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Pseudorabies

Background
Dogs exposed to feral hogs are at risk for pseudorabies.  Dogs should not be fed raw feral hog meat.  Moving hogs to new areas may spread the disease.

The disease is not a threat to humans, but it is always fatal in dogs.

Questions

Pseudorabies is a viral disease that causes abortions, stillbirths, and respiratory problems in pigs and death in piglets . Commercial swine production herds in the U.S. have been PRV-free since early 2003.  Infections continue to occur in feral swine and in domestic swine that come in contact with feral swine.

It is also known as mad itch or Aujeszky's disease. When pseudorabies infects animals other than pigs, it causes erratic behavior similar to rabies and also intense itching, hence the name “mad itch”. Pigs do not display “mad itch” signs.

Pseudorabies can occur in dogs, cats, cattle, sheep, and goats, as well as wildlife including bears, coyotes, opossums, panthers, raccoons, rats, mice, and mink.

There are no records of humans contracting this disease, not even people working on farms with many PRV-infected animals. Hunters and others handling raw feral hog meat, however, are at risk for brucellosis, a bacterial disease. Consequently when handling hogs or raw meat, wear impermeable gloves; refrain from eating, drinking or using tobacco products; avoid direct contact with blood, other body fluids, feces and raw meat; wash and disinfect any surface that comes in contact with raw meat or blood; and wash hands frequently.

Swine are the main host for pseudorabies.

PRV spreads primarily through direct nose-to-nose contact between an infected pig and a non-infected pig. PRV can also spread when pigs or other animals eat contaminated feed or carcasses or inhale aerosolized virus. If present on inanimate objects, such as boots, clothing, feed, trucks and equipment, the virus can also spread from herd to herd and farm to farm.

Horses are resistant to the disease, and reports of horses contracting pseudorabies are very rare.

Yes, and it is always fatal when they do contract pseudorabies. It is unlikely that dogs or other animals would be in danger of contracting PRV unless there has been direct contact through a bite wound or through consumption of raw feral hog meat.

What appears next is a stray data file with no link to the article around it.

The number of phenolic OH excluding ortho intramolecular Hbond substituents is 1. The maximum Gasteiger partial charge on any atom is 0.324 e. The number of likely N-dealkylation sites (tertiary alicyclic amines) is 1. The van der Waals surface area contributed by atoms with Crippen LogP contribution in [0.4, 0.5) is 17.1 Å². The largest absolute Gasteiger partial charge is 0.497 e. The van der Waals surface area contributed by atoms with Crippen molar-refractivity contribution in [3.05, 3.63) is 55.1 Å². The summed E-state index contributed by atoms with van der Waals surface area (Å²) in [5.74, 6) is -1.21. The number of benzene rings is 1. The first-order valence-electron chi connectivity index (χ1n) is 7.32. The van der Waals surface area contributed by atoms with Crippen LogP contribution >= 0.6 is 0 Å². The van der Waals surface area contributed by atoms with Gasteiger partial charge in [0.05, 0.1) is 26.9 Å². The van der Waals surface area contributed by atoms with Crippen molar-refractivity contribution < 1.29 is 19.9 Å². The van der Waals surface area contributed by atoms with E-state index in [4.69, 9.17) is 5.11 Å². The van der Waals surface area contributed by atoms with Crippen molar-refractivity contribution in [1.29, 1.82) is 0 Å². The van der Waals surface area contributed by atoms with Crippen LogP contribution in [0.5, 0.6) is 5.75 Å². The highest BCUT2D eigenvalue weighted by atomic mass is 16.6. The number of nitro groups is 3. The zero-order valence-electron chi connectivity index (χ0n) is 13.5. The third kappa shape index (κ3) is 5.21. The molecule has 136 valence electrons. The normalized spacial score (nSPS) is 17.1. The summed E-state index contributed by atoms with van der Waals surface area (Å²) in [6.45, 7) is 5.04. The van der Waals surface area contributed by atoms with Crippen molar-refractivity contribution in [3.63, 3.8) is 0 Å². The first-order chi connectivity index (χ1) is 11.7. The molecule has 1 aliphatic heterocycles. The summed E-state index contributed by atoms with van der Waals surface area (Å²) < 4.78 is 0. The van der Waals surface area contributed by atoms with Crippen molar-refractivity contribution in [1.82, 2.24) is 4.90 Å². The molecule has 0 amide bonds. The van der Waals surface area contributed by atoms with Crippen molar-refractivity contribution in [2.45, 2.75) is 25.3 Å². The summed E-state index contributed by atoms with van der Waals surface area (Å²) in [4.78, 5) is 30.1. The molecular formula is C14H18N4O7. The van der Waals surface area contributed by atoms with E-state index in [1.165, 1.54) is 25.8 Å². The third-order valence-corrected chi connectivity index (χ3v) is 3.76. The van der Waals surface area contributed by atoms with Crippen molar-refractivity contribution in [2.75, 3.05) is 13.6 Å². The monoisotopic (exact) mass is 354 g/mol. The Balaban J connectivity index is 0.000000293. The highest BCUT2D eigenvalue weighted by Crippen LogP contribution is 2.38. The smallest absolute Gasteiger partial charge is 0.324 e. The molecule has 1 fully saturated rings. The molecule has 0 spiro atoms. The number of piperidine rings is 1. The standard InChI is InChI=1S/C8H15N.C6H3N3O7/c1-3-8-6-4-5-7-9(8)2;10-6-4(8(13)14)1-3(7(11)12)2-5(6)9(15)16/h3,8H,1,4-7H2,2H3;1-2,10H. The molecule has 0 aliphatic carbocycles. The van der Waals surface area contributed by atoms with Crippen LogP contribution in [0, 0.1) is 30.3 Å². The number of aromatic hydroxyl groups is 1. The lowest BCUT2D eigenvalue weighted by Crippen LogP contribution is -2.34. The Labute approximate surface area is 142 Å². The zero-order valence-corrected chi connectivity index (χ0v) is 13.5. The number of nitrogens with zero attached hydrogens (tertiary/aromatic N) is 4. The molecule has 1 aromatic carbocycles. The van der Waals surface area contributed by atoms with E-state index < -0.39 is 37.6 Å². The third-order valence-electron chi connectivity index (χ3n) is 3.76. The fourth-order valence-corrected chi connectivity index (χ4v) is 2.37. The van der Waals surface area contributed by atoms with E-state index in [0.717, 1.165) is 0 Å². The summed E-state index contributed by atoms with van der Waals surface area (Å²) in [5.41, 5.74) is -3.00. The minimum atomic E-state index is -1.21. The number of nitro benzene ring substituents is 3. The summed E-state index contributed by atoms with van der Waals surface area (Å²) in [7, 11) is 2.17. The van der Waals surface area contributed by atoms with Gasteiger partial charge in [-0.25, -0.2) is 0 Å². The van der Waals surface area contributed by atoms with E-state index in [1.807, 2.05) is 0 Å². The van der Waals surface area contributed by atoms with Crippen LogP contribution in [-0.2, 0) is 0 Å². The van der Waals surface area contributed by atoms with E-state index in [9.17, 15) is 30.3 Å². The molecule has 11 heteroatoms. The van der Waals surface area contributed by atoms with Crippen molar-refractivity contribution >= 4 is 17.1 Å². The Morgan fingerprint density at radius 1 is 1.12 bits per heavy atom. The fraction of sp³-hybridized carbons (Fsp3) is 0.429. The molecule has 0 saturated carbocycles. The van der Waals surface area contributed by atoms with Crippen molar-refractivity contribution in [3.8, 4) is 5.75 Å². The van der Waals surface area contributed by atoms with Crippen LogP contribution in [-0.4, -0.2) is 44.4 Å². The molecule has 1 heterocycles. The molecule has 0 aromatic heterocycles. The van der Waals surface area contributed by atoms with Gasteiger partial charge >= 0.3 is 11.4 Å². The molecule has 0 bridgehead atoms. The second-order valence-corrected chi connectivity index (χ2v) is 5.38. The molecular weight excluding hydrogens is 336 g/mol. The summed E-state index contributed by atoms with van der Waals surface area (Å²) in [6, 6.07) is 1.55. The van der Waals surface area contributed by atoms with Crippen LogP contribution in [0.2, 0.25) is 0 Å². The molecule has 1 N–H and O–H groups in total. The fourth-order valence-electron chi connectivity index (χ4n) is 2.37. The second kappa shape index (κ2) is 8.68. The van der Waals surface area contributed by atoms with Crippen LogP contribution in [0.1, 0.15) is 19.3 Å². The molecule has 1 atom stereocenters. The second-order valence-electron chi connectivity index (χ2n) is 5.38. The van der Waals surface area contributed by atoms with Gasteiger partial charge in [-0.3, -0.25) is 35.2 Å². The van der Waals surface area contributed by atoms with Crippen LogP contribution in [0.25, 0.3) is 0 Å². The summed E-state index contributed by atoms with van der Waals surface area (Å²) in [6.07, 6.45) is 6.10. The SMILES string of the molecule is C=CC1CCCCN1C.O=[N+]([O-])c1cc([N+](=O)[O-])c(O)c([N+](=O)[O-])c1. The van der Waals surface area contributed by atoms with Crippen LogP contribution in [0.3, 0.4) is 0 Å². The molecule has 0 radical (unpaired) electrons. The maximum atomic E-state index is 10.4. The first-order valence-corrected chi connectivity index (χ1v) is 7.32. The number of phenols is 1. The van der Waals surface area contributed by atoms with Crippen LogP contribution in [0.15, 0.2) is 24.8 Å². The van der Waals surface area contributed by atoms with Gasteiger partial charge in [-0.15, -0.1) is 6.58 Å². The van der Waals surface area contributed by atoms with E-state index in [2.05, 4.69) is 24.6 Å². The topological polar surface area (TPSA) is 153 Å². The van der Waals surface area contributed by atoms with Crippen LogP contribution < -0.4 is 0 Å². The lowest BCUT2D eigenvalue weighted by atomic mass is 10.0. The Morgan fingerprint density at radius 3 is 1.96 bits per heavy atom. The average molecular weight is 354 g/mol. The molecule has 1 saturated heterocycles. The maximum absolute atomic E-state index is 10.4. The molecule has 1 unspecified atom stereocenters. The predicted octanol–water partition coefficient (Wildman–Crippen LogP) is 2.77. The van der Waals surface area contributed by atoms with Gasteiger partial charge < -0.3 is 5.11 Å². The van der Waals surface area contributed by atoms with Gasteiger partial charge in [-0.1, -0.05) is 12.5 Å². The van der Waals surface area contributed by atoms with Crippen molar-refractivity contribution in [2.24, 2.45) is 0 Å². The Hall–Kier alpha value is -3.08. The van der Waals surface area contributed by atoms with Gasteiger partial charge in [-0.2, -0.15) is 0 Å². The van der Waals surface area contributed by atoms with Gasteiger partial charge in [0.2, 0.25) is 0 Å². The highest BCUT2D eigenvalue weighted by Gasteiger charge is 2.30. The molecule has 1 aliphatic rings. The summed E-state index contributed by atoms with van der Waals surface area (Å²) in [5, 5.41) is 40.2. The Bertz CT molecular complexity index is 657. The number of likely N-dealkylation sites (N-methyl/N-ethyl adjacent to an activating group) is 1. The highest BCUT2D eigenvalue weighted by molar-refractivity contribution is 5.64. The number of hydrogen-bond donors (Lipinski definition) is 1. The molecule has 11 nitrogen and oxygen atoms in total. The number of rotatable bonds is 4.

The modified-live vaccine is labeled only for domestic swine and is available only to veterinarians through the Florida Department of Agriculture and Consumer Services.  Consult a licensed veterinarian for further information regarding vaccination and prevention for domestic swine.

There is no vaccine approved for use in dogs; however, dog owners should consult their local veterinarian regarding vaccination.

No.

Pseudorabies has been in the United States for at least 150 years.

Studies in south Florida suggest 40 to 50 percent of wild boars are infected. While many feral swine are carriers, few are  infectious at any given time. Stress from overcrowding, high water levels or poor nutrition can increase the percentage of swine that are infectious and thus increase disease transmission.

There have been no reported cases in commercial production herds of domestic pigs in the United States since 2003. Sporadic infections have been found in transitional production herds of captured feral pigs or domestic pigs that have the potential to come in contact with feral pigs. Infected transitional herds are promptly depopulated to prevent viral spread to commercial production herds.

Young pigs may die, pregnant sows may abort, and older pigs may appear healthy until stressed, then develop runny noses and watery eyes.

Yes, if they are old enough. Survival rates may be only 50% in nursery pigs but 98% to 99% in grower and finisher pigs. Survivors are probably carriers of the virus for life and will likely show signs of the disease only when chronically stressed.

It can live up to four days, although the likelihood of being exposed to enough of the virus through indirect contact is low.

Yes.  However, it is recommended that any animal showing signs of being sick (emaciation, abscesses, runny eyes or nose) not be consumed as a general precaution, especially considering the potential for other diseases, including brucellosis.  Many hogs carry the virus but appear perfectly healthy. Feral swine also carry swine brucellosis which can infect people.

Infected dogs will scratch themselves uncontrollably.  The disease progresses to signs that mimic rabies, with frothing at the mouth, loss of muscular control and erratic behavior.  Death occurs usually within 48 hours.

Signs can occur in dogs within days after exposure to PRV.

There are no known cases where dogs have infected other dogs. The principal risk of infection in dogs is exposure to hogs that are actively shedding the virus.

The virus will likely always be present in wild hogs.

There is no vaccine approved for use in dogs. Dog owners can minimize exposure by keeping dogs on a leash and away from feral hogs and domestic hogs that may have been in contact with feral hogs. Additionally, dogs should not be fed uncooked feral hog meat or offal.

Page last reviewed: December 4, 2017